Robbins (1998, 99) defines stereotyping as judging someone on the basis of one’s perception of the group to which that person belongs. Oxford’s A Dictionary of Business (1996, 477) describes stereotyping as making assumptions about individuals or groups based on information (which may or may not be valid) obtained before the individual or group has been encountered, adding that the assumption is made that all of the people in a certain group possess the same (or similar) characteristics in all aspects of their values, attitudes, and behaviours. Mcgarty and colleagues (2002) cite three principles of stereotyping: (1) it provides explanations; (2) it serves as an energy-saving device; and (3) it involves shared beliefs. Jussim and colleagues (1995) write that the beliefs which underlie stereotyping may be either positive or negative and either accurate or inaccurate. Gibson and colleagues (1997, 99) define a stereotype as an overgeneralized, oversimplified, and self-perpetuating belief about people’s personal characteristics.
Stereotyping serves an essential human function in that it helps to simplify an otherwise complex world (Robbins 1998) for the perceiver (Bodenhausen et al. 1994ab; Macrae 1994, cited in Hilton and Von Hippel 1996). Dávila (2001) stresses that the categorising, ordering, and simplifying at the centre of stereotyping are necessary to interaction and communication because they restrict the range of interpretations and facilitate resulting evaluations. In stereotyping, a person codes others, including their behaviour, into a few, simple cognitive classifications to simplify what the person needs to know (Cohen 1981; Wyer and Srull 1981; Cantor and Mischel 1979, cited in Moore and Thorson 1996).
Stereotyping creates a problem when one individual inaccurately stereotypes another (Gibson et al. 1997; Judd and Park 1993, cited in Robbins 1998). Stereotyping, by reducing human complexity to a small number of conventions, promotes social hierarchies (Hall 1997; Dyer 1993, cited in Dávila 2001). Shrum (2004) suggests that stereotyping reduces exposure to other characteristics of an individual that do not fit within the description of the stereotype. Levine and colleagues (2000) write that stereotypes, whilst having some basis in reality, are lousy tools with which to frame critical judgements. A stereotype is a set of beliefs that is incorrectly learned, overgeneralized, factually incorrect, or rigid (Ashmore and Del Boca 1981, 16, cited in Olson and Zanna 1994).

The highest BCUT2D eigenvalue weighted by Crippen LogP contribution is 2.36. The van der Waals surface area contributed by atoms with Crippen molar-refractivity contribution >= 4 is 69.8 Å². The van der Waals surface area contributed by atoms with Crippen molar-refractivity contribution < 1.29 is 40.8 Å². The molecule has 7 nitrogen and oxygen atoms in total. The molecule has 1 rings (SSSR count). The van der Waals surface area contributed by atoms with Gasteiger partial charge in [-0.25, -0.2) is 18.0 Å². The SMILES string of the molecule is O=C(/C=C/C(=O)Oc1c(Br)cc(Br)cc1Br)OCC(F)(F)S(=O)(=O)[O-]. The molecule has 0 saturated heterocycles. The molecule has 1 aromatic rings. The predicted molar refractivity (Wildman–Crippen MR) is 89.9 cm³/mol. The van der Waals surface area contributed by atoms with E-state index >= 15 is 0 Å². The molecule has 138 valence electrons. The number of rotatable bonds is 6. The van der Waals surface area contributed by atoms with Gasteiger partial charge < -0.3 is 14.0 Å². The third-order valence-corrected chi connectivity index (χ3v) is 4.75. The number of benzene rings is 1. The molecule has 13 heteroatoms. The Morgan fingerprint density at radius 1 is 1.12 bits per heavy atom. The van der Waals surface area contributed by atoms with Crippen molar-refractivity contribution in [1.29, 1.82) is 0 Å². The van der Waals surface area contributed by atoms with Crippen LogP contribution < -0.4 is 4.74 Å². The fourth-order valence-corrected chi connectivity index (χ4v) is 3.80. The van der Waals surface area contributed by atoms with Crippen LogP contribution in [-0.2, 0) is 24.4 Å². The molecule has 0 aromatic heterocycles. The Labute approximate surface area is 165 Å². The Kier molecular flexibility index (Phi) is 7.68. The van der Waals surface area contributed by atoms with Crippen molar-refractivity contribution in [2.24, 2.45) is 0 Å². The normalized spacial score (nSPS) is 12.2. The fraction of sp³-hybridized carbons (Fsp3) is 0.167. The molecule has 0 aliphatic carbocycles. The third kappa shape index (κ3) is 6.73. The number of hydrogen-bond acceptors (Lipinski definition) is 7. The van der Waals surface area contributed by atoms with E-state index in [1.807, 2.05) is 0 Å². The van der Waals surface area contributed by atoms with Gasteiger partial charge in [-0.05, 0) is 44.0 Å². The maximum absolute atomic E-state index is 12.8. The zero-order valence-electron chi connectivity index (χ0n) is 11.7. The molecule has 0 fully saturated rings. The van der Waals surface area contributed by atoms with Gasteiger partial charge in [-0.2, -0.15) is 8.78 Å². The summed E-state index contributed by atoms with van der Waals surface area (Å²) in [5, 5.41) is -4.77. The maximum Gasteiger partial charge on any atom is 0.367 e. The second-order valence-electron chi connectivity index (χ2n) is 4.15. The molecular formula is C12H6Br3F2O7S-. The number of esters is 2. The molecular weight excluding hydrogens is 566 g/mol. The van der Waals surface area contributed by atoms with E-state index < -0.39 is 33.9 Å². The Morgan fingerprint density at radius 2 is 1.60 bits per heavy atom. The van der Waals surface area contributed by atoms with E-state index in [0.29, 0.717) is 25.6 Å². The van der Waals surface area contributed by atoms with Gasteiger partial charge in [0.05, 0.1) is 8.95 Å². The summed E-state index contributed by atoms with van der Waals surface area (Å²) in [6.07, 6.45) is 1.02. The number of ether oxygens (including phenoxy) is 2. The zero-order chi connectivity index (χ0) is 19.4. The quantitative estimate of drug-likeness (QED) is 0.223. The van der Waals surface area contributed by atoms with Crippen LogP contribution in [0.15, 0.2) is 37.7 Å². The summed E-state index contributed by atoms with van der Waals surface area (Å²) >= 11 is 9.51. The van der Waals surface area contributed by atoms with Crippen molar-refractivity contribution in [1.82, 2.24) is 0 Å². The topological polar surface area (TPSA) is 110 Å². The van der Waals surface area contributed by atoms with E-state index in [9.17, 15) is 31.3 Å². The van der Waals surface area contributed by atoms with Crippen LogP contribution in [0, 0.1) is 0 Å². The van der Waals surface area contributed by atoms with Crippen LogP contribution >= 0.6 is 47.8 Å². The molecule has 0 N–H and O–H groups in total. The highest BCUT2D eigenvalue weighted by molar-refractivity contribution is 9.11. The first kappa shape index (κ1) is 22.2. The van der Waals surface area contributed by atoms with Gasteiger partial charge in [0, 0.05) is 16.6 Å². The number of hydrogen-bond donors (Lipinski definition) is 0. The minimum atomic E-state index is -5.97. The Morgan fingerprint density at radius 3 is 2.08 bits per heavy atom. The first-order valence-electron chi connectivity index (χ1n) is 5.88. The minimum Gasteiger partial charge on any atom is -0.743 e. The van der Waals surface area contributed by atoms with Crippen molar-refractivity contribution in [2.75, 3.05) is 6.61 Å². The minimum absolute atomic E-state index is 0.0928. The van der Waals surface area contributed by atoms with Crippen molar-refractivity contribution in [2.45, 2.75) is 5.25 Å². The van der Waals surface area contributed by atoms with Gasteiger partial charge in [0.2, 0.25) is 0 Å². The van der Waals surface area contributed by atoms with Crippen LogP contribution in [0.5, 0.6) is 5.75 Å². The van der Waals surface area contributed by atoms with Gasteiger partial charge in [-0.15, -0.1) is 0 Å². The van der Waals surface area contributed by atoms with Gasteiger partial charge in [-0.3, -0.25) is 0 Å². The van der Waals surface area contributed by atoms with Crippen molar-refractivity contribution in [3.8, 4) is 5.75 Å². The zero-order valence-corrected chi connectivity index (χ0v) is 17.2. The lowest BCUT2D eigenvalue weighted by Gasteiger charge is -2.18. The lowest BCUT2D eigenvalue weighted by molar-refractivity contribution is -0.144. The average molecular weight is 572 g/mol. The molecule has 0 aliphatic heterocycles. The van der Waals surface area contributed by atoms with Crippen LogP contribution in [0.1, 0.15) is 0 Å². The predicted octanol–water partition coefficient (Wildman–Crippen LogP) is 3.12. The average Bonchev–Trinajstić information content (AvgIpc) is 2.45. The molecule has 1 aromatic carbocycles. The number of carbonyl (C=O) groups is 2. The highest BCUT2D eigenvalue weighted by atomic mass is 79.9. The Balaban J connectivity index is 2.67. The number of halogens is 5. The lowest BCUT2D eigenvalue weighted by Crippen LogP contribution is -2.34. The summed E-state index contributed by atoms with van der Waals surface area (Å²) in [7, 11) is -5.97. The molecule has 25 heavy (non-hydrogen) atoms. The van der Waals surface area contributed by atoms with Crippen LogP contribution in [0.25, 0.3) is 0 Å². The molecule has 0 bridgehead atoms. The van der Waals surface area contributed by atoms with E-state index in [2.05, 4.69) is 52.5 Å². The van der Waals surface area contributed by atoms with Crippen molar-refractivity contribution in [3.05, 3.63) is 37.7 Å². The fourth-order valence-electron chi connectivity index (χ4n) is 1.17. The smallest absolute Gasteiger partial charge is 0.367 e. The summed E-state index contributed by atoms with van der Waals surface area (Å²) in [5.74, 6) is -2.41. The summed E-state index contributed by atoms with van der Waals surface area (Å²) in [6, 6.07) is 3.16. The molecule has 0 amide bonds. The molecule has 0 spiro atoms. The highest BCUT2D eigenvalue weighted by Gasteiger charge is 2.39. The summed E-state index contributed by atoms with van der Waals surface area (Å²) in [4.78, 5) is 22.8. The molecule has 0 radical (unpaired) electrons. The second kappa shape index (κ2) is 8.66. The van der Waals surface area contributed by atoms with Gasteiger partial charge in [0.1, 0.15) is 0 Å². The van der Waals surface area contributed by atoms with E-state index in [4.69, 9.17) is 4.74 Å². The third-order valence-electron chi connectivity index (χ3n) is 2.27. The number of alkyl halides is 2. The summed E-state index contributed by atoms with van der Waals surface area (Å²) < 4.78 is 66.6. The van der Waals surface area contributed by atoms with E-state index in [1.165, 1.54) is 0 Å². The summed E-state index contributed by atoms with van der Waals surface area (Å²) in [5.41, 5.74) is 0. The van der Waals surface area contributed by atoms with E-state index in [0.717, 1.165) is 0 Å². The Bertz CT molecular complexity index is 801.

With a conceptual foundation firmly established, market segmentation and stereotyping may be compared and contrasted to identify similarities and differences. Market segmentation, specifically consumer segmentation, and stereotyping are both methods for classifying people who share similar characteristics. In segmentation and stereotyping certain assumptions are made about individuals before the individuals are encountered. This is the point where the similarity between the two terms ends.
Stereotyping, which involves the use of a few, simple cognitive classifications, assumes that everyone in a particular group classified by a specific characteristic shares the same or similar other characteristics; market segmentation considers individuals to be multidimensional in nature, possessing a wide variety of other characteristics. For instance, in stereotyping an elderly person, one might consider that all people over 60 years of age are sickly, poor, and inactive whereas market segmentation would recognise that some of these elderly individuals are very healthy, others are quite affluent, and yet others enjoy athletics. The large number of segmentation variables would indicate that one stereotyped group might translate into many potential market segments. The advice of the several experts cited suggested that multiple segmentation variables should be used in segmenting a market. Bhat’s statement that use of a (single) descriptor as a basis for segmentation can be considered to be stereotyping points to an essential difference between the two terms.
The purpose of stereotyping is energy savings whilst the purpose of market segmentation was shown to be an improved ability to meet consumer needs, more precise targeting of potential consumers, and more focused consumer communications. Whereas stereotypes are lousy tools with which to frame critical judgements, according to Levine, market segments are widely used in making critical business decisions, the value having been established almost a century ago. Contrasted to saving energy, which is the purpose of stereotyping, segmentation is quite costly in terms of effort and monetary expense. Stereotyping was described as overgeneralised and oversimplified. Conversely, segmentation was referred to as being sophisticated science. Stereotyping restricts diversity and exposure to differences by making broad classifications; properly conducted market segmentation (including avoiding the use of segmentation to effectively exclude consumers from access to goods and services based on factors such as ethnicity, age, or gender through the application of the chosen marketing mix) attempts to tackle the challenge posed by growing diversity and exposure to differences among consumers.
Clearly, market segmentation and stereotyping are fundamentally different. When used appropriately, each serves a valuable purpose - stereotyping in simplifying a complex world and saving energy and segmentation in offering an approach for dealing efficiently and effectively with complex markets. Segmentation, when conducted in conformance with accepted concepts and techniques can be a valuable component of a marketing programme.
The claim that segmentation is little more than stereotyping and is of limited value to the marketer has been refuted.